Hey everbody - first time poster here.
Do you think a webcomic dealing with the same topics as FDR would be good for getting the ideas out in a different format and possibly reaching a whole new audience? I'm fairly decent at drawing and I'm interested in working on a webcomic, but I'd like to hear your thoughts before proceeding any further.
I have created some pages sort of as a feasability study. Here's a link to my experimentation to give you an idea of what the web comic could be like:
It took about 8 hours to complete one page, but I'd expect this number to go down over time with increased experience. I work as a software developer and need to give my eyes a chance to recover in the evenings, so at the moment I can only do one page per weeked. I'd like the comic to be published several times per week though, so besides spreading philosophy the webcomic should also eventually generate enough money to enable working on it full time.
While waiting for the revenue streams to become excessive, I think finihsing a story arch first and then publishing new pages several times per week could work well. There'd be enough activitity initially to keep readers coming back, followed by a pause between stories - but I guess that's fine now with the ability to "like on facebook" and build up an audience in that way.
I'd prefer not doing it all alone. The way I see it, the project is most in need of a writer, as I have no experience with writing fiction. So if somebody well versed in the FDR topics is also interested in writing a comic and would like to collaborate with me on this project, that'd be awesome!
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Any interest in a FDRish webcomic?
Posted 20 October 2013 - 07:37 PM
Hey everbody - first time poster here.
Posted 20 October 2013 - 09:58 PM
I think this sounds like a great idea.
I'd be glad to submit a couple idea for comics if it gets going
Posted 20 October 2013 - 10:08 PM
I think this is a pretty great idea. But only if it features a hyper-exaggerated version of Stefan Molyneux.
Posted 21 October 2013 - 01:47 AM
Here is an adaptation of a conversation I've been having that could maybe be adapted for this, it's a bit convoluted in its present form, but it's a good demonstration of socratic reasoning and teaching people not to philosophise midstream - let me know if it's worth my time and I'll get on dramatising it.
A - I'm actually an anarchist
J - Don't we need some sort of organisation that protects the interests of the whole?
A - I'm not sure there is such a thing as the interests of the whole, only individual interests.
Jonanna - What do you mean?
A - Well, lots of people are interested in ending war, but other people benefit from war, so war continues.
J - But you do share a concern for humanity in general?
A - Of course
J - That is interest in the whole
A - But if people who profit from harming others are harmed by not being allowed to do, then so be it.
J - Those people are acting in their self interests not the interests of the whole
A - I brushed my teeth earlier in my self interest
J - You didn't do that at the expense of others.
A - That's my point really, that acting in your own self interest isn't a problem. Doing things at the expense of others is.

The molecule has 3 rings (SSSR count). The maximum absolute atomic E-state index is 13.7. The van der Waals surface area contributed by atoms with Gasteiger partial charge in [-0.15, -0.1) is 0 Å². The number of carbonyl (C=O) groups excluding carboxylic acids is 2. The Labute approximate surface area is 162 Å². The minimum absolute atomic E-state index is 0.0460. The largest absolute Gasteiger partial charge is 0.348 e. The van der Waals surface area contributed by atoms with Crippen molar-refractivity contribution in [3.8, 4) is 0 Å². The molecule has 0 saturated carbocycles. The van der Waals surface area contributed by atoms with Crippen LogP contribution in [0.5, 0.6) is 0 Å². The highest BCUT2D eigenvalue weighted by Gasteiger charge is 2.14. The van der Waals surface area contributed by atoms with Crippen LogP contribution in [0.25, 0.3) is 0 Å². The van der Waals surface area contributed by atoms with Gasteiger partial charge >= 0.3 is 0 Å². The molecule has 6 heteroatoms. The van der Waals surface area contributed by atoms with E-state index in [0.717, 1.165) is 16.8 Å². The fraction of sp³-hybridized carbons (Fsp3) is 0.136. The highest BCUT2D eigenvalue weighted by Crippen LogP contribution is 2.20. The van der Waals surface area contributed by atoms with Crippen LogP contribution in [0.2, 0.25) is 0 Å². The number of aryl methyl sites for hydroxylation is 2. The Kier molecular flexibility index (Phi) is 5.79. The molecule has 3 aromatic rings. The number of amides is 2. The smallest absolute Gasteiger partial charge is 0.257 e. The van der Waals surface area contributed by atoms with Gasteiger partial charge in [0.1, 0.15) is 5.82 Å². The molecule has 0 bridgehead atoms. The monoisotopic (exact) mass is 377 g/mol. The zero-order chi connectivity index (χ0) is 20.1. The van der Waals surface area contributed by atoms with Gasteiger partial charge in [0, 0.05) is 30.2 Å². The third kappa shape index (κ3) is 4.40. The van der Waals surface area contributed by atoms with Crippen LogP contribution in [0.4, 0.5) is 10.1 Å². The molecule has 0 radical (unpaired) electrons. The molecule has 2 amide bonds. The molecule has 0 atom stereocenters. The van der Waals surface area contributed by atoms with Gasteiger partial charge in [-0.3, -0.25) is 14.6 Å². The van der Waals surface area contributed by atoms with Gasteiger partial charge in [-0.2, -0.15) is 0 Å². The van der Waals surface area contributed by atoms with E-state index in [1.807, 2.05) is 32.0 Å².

J - Disarming the war makers to act in the interests of others is acting for the whole, do you only act in the interests of those you know
A - Well you say the interests of the whole I'm not sure there are interests of the whole. I would say we disarm the warmakers because the initiate the use of force. not because they are acting against an abstract concept called "the interests of the whole.
J - Do you deny that others care about humanity in general?
A - No, but what point are you trying to make?
J - If you and others care about humanity in general then there is interest in the whole.
A - I see what you're saying, but I just say I care about humanity or I care about people.
J - As do others? Therefore, the point stands the interests of the whole exists
A - I'm sure some warmakers say they care about the whole as well, that's why they're waging war. But it can just be broken down to some peoples interests, and not in other peoples interest. Not the whole.
A - I'm not sure that's a bonafide case, because I say it's a bunch of individuals, and what is good for most people or whatever, isn't good for some people as we have discussed
but you don't do something cos it's good for a majority, I mean, slavery might be good "for the whole" just not for the slaves
J - There are some things that all people require: food, water, air, safety etc. war makers can't acting in the interests of the whole otherwise they wouldn't endanger these things
A - ok but that is, if "the interests of the whole" exists which I'm still not sure it does
J - why not?
A - for the reasons I've said, do you just mean in the interests of humanity? or people?
J - can you yes, but what's the difference?
A - it might be good for me if I'm an insurance company or employed as a policeman if people don't feel safe, my job is secure. the difference is "the interests of the whole" is an abstract concept often applied in collectivist political philosophy and humanity or people means "all people"
J Samson - lets not think about interests of the whole in terms of discrepancies. Lets focus on the idea that there are shared, universal human needs that need to be protected